Life with diabetes is hard enough. Unfortunately, getting necessary medical equipment to help manage it can make it even harder. So when something like this happens, I take comfort in knowing that not every customer service interaction will feel like getting a tooth pulled. Shout-out to Byram for restoring my faith in that and demonstrating that they deliver on their promise to” deliver convenience, affordability, and choice, working every day to ensure you have the best care experience and simplify the complexities of healthcare reimbursement and insurance.”

Double thumbs-up from me.

My Pharmacy Mailed Me a Broken Vial of Insulin. Here’s How I Handled It.

As soon as I opened the package, I knew something was wrong.

The contents of said package were five vials of insulin – my regular 90-day supply. On the surface, nothing seemed wrong. They arrived in their usual styrofoam cooler that was taped shut. After removing the tape, I saw four ice packs next to the plastic packaging containing the insulin vials; again, this was all expected.

When I picked up the plastic package and used scissors to cut it open, though, a pungent odor greeted my nose.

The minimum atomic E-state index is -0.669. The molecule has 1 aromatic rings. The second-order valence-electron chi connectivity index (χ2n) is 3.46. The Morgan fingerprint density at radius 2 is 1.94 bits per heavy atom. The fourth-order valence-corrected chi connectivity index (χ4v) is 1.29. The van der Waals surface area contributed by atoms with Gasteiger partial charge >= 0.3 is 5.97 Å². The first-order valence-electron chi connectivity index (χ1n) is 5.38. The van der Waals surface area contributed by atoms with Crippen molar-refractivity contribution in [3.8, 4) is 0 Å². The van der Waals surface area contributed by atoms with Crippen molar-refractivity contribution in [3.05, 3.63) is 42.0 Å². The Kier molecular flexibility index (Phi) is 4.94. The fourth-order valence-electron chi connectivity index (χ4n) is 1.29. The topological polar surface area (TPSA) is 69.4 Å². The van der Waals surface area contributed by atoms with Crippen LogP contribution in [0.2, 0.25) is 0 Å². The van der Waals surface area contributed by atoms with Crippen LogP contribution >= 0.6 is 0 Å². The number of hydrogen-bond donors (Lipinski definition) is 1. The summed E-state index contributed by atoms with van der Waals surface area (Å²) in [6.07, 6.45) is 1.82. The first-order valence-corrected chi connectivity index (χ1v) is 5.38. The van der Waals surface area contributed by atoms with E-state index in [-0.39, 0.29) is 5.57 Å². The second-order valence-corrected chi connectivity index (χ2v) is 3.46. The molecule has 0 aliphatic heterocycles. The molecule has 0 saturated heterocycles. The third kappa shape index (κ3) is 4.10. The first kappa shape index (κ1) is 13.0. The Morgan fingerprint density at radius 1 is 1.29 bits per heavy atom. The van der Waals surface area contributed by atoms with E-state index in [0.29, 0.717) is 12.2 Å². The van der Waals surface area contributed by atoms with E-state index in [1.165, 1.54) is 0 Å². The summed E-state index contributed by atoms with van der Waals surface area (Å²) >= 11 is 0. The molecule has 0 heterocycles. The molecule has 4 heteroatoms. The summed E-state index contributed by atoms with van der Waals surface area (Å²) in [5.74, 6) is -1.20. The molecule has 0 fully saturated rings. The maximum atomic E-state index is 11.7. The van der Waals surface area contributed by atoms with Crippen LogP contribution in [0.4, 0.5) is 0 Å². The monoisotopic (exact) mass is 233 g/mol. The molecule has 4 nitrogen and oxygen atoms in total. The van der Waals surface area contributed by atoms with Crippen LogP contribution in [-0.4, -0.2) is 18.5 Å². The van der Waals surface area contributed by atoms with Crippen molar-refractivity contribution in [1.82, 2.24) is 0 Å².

A medicinal, harsh, familiar scent…the smell of insulin.

Upon further investigation, I discovered that one of the five cardboard boxes encasing the vials was totally damp to the touch. Gingerly, I opened it from the bottom flap, which was sticking out slightly due to the wetness. That’s when I saw the shattered insulin vial: Somehow, the bottom part of the vial had broken, spilling and wasting all of its contents.

I wish that smell-o-vision was a thing, because OMG…the smell coming from this was STRONG.

I was shocked. In all my years of diabetes, nothing like this had ever happened to me before!

I didn’t really give my next step a second thought: Immediately, I jumped on the phone with Express Scripts, which is the mail order pharmacy that I use for my insulin and some other medications. I spoke with and explained the issue to a customer service representative, who connected me with a technician that promised a replacement vial would be mailed to me at no additional cost to make up for the broken one. I asked if they needed me to send the broken one back to them, but I was reassured that it wouldn’t be necessary because I had called them so they could document the incident.

My issue was resolved, just like that, in fewer than 15 minutes. While it was annoying to have to take time out of my day to figure that out, I’m very happy that I got a replacement quickly and easily. But really, where was quality control on this one?!

Insulin is expensive, as we all know. And to see that a perfectly good vial full of it was rendered useless due to defective packaging was a major punch to the gut, indeed.

But this reminded me of the importance of being proactive whenever I suspect something is wrong with any of my diabetes supplies…when in doubt, do something about it.

DASHed Hopes

It’s funny how much I’ve changed regarding diabetes and technology in the last decade.